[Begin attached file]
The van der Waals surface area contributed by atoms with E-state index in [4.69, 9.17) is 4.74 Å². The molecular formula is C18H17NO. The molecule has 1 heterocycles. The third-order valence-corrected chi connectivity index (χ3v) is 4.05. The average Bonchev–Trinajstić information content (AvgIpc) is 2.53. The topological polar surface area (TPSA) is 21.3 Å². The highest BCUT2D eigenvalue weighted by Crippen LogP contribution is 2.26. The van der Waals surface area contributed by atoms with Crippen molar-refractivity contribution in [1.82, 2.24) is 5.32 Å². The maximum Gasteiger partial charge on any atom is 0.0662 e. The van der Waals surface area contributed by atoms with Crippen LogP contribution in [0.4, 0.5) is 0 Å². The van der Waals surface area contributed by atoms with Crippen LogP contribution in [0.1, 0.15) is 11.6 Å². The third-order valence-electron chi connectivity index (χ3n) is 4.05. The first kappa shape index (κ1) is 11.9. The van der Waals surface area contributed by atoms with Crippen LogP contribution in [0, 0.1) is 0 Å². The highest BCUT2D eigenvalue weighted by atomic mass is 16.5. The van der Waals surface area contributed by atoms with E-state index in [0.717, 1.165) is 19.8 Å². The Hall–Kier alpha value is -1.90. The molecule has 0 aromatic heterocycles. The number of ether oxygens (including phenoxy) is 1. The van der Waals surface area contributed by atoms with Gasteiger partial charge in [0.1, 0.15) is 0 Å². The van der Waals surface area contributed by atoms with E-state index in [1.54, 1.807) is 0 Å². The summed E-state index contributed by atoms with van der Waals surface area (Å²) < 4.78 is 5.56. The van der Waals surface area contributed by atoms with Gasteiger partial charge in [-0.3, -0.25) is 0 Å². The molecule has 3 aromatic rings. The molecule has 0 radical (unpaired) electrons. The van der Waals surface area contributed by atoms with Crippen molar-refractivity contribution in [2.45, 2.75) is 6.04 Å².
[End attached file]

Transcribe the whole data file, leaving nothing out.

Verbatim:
The van der Waals surface area contributed by atoms with E-state index in [4.69, 9.17) is 4.74 Å². The molecular formula is C18H17NO. The molecule has 1 heterocycles. The third-order valence-corrected chi connectivity index (χ3v) is 4.05. The average Bonchev–Trinajstić information content (AvgIpc) is 2.53. The topological polar surface area (TPSA) is 21.3 Å². The highest BCUT2D eigenvalue weighted by Crippen LogP contribution is 2.26. The van der Waals surface area contributed by atoms with Crippen molar-refractivity contribution in [1.82, 2.24) is 5.32 Å². The maximum Gasteiger partial charge on any atom is 0.0662 e. The van der Waals surface area contributed by atoms with Crippen LogP contribution in [0.4, 0.5) is 0 Å². The van der Waals surface area contributed by atoms with Crippen LogP contribution in [0.1, 0.15) is 11.6 Å². The third-order valence-electron chi connectivity index (χ3n) is 4.05. The first kappa shape index (κ1) is 11.9. The van der Waals surface area contributed by atoms with Crippen LogP contribution in [0, 0.1) is 0 Å². The highest BCUT2D eigenvalue weighted by atomic mass is 16.5. The van der Waals surface area contributed by atoms with E-state index in [0.717, 1.165) is 19.8 Å². The Hall–Kier alpha value is -1.90. The molecule has 0 aromatic heterocycles. The number of ether oxygens (including phenoxy) is 1. The van der Waals surface area contributed by atoms with Gasteiger partial charge in [0.1, 0.15) is 0 Å². The van der Waals surface area contributed by atoms with E-state index in [1.54, 1.807) is 0 Å². The summed E-state index contributed by atoms with van der Waals surface area (Å²) < 4.78 is 5.56. The van der Waals surface area contributed by atoms with Gasteiger partial charge in [-0.3, -0.25) is 0 Å². The molecule has 3 aromatic rings. The molecule has 0 radical (unpaired) electrons. The van der Waals surface area contributed by atoms with Crippen molar-refractivity contribution in [2.45, 2.75) is 6.04 Å².